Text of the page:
Aruba is one of the many beautiful and stunning islands that make up the Caribbean. Aruba’s culture and people have many different backgrounds; from the Indians, to the Spanish, and lately the Dutch. However, through the years the place has become the abode of many different people.
Many Arubans are linguists – speaking four languages namely English, Dutch, Papiamento, and Dutch, while in the same conversation. Papiamento is a tuneful language resulting from every Aruba culture that has impacted on the region, including hints of Portuguese, Spanish, French, Dutch, and local Indian languages. Papiamento is spoken throughout the Netherlands Antilles but is more of Spanish-based on Aruba’s closer attachments with the South American mainland. For visitors of the place, an effort to use Papiamento words such as Bon Bini meaning welcome or Dushi meaning sweet or lovely, will delight your Aruban hosts.
The Arawak legacy is stronger on Aruba culture than on most other Caribbean islands, although the native language and culture did not last long into the nineteenth century, and no full-blooded Indians remain. The features of most islanders clearly show their genetic heritage.
Aruba has its own discrete culture that often includes celebrations. Music and color are a significantly great part in the majority of cultural events and most particularly the yearly Carnival and Dia Di San Juan or St. John’s Day celebrations. These celebration greatly portray Aruba culture, with Arubans dressing in red and yellow to represent fire throughout the Dai Di San Juan celebration. The celebration originated from a mix of pre-Christian Arawak harvest festivals and the efforts of Spanish missionaries to combine them with the San Juan celebration. The day is celebrated with dancing and singing, and Aruba is the only country who celebrates it this way.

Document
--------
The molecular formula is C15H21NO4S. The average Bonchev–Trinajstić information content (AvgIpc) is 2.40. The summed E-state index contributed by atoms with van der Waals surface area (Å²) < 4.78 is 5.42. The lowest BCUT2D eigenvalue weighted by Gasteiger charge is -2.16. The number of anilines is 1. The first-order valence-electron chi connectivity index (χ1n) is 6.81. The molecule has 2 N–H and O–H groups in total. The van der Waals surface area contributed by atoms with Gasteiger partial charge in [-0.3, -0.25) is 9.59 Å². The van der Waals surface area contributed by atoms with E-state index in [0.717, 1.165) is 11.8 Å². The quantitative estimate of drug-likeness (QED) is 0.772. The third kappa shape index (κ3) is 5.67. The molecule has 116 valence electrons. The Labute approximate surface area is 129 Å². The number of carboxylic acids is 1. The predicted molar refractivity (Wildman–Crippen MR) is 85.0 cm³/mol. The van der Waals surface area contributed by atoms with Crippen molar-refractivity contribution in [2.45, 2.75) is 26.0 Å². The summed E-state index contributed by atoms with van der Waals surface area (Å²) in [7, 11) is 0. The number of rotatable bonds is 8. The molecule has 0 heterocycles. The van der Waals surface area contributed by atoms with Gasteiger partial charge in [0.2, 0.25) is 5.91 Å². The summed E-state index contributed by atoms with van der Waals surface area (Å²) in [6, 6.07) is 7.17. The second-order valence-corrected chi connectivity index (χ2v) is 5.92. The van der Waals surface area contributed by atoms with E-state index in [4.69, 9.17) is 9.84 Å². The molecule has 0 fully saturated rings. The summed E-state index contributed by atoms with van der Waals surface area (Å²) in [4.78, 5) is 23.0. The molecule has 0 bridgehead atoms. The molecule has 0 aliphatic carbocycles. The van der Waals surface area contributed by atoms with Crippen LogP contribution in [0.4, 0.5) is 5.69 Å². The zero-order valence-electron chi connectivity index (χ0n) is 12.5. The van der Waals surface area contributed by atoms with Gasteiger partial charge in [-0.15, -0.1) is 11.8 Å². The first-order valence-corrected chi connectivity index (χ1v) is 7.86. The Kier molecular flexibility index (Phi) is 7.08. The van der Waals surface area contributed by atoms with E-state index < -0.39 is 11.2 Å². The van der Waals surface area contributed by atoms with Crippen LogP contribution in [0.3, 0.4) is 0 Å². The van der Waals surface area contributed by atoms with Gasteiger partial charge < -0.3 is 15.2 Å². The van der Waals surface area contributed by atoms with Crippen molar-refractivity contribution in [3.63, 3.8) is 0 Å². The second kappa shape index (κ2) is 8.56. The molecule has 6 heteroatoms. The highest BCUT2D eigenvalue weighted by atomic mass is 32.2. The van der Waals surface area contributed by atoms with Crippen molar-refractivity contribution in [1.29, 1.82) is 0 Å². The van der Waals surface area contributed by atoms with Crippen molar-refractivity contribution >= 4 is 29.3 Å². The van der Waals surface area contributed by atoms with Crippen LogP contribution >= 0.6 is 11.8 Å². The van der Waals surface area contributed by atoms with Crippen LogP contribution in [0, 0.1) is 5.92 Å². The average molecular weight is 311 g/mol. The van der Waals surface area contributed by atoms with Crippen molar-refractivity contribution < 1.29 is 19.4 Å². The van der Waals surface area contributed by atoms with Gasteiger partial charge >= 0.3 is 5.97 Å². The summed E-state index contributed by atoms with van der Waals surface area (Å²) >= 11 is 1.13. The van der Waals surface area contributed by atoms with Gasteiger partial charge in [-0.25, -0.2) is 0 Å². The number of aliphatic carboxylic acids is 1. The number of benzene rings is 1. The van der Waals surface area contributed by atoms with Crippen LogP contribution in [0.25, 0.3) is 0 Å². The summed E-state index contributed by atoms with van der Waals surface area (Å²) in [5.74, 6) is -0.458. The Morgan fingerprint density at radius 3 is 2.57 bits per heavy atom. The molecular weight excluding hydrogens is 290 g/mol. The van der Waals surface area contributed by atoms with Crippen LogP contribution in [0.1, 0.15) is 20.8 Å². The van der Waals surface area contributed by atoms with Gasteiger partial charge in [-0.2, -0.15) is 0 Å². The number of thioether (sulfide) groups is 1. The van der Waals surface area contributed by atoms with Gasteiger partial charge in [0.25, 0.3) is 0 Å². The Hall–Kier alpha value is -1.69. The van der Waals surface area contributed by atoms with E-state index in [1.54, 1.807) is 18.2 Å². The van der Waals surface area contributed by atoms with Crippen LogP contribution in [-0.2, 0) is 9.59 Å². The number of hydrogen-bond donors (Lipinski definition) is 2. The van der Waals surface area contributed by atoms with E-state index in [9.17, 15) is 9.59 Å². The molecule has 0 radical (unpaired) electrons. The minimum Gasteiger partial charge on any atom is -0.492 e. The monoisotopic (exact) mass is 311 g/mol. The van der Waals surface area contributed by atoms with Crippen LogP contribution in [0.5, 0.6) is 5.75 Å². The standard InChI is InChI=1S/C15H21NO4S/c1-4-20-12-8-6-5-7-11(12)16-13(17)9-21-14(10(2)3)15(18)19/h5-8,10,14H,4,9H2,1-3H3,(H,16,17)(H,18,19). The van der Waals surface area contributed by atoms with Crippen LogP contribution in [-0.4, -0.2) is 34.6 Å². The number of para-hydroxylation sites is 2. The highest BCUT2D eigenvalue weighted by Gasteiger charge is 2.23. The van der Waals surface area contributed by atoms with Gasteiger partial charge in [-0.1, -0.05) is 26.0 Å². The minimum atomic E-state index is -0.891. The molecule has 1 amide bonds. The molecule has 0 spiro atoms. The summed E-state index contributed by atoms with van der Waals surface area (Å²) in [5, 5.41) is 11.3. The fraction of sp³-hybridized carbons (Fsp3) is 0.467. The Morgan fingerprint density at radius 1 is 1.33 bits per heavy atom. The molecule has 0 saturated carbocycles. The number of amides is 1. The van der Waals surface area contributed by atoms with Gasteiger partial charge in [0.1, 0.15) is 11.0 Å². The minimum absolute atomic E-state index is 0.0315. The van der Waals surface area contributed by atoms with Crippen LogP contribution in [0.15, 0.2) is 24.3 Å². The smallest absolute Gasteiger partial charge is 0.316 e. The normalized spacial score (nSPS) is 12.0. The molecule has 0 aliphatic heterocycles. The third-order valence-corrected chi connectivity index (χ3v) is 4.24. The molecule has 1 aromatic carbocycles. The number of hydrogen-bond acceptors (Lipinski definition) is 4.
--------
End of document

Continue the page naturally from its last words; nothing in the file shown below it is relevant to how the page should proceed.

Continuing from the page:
The Carnival celebration reflects religious Aruba culture as this is about cleansing one’s body of sins, and helps Arubans to prepare for Lent. The celebration also infuses themes of colors, dance, music, creativity, and merriment. Aruba culture on superstitions and traditions shows greatly on their celebration of the New Year called Dande. The word Dande means to revel or to carouse or to have a good time which began after King William III of Netherlands declared slaves to be free. Rituals are performed by a group of five or six people, although more can join, who go along with a singer and travel door-to-door to express best wishes for the New Year with repetitive songs and the host collects money in his hat to give to the group.
Today, Aruba shows great culture that doesn’t shy away from the world. Arubans love of music and celebrations on the island reflects this, the most popular styles of which are the lyric-heavy calypso, merengue and beat-based soca, and a local blend known as socarengue. Aruba culture is truly diverse and wonderful that guests can come across with when they visit the beautiful place of Aruba.